Thanks for your answer.
The OS' file-system cache acts as a storage server cache. The storage
server does (essentially) no processing to data read from disk, so an
application-level cache would add nothing over the disk cache provided by
the storage server.
I see, then I guess it would be good to have at least the same amount of
RAM as the total size of the DB, no? From what I see in our server, the
linux buffer cache takes around 13GB of the 16G available, while the
rest is mostly taken by the ZEO process (1.7G). The database is 17GB on
Also note that, for better or worse, FileStorage uses an in-memory index
of current record positions, so no disk access is needed to find current data.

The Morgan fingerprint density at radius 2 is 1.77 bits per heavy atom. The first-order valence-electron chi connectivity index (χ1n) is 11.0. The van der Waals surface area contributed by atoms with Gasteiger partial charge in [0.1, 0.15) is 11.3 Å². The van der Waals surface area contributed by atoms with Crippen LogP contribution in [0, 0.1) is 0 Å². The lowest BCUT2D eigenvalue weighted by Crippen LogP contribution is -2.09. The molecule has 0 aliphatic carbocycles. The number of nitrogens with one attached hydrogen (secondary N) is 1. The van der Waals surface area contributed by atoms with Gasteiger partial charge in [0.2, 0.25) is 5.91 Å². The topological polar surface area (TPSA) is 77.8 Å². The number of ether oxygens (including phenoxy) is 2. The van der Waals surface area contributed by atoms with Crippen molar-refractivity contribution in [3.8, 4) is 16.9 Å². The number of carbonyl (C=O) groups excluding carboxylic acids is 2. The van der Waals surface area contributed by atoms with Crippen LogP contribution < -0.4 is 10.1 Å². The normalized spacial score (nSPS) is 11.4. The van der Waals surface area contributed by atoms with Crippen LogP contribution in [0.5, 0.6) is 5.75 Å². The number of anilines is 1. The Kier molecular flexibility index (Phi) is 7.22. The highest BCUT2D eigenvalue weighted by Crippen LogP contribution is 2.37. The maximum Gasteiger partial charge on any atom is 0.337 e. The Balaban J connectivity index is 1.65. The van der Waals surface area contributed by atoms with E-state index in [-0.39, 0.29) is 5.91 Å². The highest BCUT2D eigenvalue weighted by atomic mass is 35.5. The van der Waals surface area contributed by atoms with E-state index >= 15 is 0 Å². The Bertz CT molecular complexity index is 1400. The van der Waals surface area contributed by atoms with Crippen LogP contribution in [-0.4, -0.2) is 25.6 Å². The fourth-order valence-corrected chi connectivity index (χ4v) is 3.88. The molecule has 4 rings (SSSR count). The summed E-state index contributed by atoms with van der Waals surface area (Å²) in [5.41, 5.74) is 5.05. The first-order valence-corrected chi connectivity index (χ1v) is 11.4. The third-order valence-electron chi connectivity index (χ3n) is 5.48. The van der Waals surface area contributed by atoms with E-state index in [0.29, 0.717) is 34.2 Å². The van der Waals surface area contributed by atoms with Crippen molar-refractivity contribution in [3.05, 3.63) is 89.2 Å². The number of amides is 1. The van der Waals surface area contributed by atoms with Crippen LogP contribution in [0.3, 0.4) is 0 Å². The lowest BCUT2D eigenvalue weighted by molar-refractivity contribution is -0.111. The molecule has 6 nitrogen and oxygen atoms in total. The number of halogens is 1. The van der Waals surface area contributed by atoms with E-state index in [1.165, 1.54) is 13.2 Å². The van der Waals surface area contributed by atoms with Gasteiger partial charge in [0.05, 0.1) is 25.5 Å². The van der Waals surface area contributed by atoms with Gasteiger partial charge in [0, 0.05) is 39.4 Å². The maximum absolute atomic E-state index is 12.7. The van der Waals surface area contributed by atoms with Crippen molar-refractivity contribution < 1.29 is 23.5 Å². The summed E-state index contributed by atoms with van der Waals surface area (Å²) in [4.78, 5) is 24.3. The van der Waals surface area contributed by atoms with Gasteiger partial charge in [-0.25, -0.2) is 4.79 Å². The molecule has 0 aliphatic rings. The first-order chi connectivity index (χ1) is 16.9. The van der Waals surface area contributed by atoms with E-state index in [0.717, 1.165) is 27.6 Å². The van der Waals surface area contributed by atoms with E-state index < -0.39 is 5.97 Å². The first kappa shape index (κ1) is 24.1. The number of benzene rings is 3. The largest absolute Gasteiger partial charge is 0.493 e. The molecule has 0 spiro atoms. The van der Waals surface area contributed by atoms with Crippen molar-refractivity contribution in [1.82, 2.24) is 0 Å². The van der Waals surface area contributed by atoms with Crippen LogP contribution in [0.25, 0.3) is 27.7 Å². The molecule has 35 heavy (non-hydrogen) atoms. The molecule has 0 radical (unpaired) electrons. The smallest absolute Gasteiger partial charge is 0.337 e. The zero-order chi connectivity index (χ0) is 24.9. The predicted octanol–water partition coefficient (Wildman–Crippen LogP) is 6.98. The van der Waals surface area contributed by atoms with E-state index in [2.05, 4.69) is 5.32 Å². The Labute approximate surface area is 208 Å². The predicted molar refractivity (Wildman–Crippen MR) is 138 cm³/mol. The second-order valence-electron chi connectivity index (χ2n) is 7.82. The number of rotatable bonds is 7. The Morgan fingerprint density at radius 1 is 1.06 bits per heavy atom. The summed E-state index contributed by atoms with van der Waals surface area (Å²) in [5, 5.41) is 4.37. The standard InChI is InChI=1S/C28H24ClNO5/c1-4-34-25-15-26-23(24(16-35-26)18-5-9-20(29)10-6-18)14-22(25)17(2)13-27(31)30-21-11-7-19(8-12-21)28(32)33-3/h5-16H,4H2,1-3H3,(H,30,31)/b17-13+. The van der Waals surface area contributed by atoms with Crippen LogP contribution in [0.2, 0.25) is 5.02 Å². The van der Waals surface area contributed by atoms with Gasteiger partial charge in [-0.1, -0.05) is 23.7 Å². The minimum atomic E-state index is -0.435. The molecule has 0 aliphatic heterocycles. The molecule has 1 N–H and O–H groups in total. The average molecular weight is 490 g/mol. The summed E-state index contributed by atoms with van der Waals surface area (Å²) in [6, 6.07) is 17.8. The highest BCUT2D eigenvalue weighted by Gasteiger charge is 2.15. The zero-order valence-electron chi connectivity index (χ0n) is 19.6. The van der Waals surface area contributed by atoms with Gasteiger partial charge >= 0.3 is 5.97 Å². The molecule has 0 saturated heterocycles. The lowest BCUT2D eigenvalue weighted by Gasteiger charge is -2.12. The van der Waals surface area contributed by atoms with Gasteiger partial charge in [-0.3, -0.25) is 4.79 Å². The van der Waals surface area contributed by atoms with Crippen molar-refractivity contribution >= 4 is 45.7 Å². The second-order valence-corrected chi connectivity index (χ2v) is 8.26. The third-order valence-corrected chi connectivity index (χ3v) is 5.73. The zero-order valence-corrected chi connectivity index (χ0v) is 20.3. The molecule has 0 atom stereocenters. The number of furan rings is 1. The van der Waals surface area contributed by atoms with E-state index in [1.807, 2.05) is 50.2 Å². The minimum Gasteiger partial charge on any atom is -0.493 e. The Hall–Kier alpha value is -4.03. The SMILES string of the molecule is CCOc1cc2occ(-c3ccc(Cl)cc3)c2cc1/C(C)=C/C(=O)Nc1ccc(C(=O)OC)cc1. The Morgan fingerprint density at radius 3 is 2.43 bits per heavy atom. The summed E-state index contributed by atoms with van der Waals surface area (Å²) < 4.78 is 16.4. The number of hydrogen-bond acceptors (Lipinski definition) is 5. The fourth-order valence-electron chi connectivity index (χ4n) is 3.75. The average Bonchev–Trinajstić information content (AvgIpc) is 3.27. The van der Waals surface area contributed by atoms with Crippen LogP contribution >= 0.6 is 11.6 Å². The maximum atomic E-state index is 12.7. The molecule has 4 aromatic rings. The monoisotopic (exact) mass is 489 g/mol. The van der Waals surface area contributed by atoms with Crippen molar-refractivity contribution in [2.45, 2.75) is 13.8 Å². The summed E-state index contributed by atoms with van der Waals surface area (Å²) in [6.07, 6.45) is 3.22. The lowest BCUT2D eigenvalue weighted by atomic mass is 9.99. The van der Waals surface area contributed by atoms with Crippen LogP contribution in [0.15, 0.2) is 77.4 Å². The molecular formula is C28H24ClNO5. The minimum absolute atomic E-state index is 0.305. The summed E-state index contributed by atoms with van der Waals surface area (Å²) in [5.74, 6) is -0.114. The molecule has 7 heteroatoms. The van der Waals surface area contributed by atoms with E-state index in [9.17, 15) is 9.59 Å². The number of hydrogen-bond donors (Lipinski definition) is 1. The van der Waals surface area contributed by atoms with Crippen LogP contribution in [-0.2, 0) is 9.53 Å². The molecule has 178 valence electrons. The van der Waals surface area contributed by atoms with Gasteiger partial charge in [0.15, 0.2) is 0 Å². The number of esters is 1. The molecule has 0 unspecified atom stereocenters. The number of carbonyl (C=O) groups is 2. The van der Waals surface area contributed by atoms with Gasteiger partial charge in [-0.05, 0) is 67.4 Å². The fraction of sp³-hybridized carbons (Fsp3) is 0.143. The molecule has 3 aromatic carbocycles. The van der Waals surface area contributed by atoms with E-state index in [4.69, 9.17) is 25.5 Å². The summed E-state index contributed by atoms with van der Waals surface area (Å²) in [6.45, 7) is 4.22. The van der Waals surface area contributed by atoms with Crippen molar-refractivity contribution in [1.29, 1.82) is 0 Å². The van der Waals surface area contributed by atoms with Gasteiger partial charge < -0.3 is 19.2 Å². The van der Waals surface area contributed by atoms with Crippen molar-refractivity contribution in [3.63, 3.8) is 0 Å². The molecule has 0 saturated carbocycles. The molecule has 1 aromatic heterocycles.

Yes, but pickles still have to be retrieved, right? I guess this would
mean random access (for a database like ours, in which we have many
small objects), which doesn't favor cache performance.
I'm asking this because in the tests we've made wih SSDs we have seen a
20% decrease in reading time for non-client-cached objects. So, there
seems to be some disk i/o going on.
In general, I'd say no. It can depend on lots of details, including:
- database size
- active set size
- network speed
- memory and disk speeds on clients and servers
In any case, from what I see, these client caches cannot be shared
between processes, which doesn't make them very useful , in which we
have many parallel processes asking for the same objects over and over
Thanks once again,
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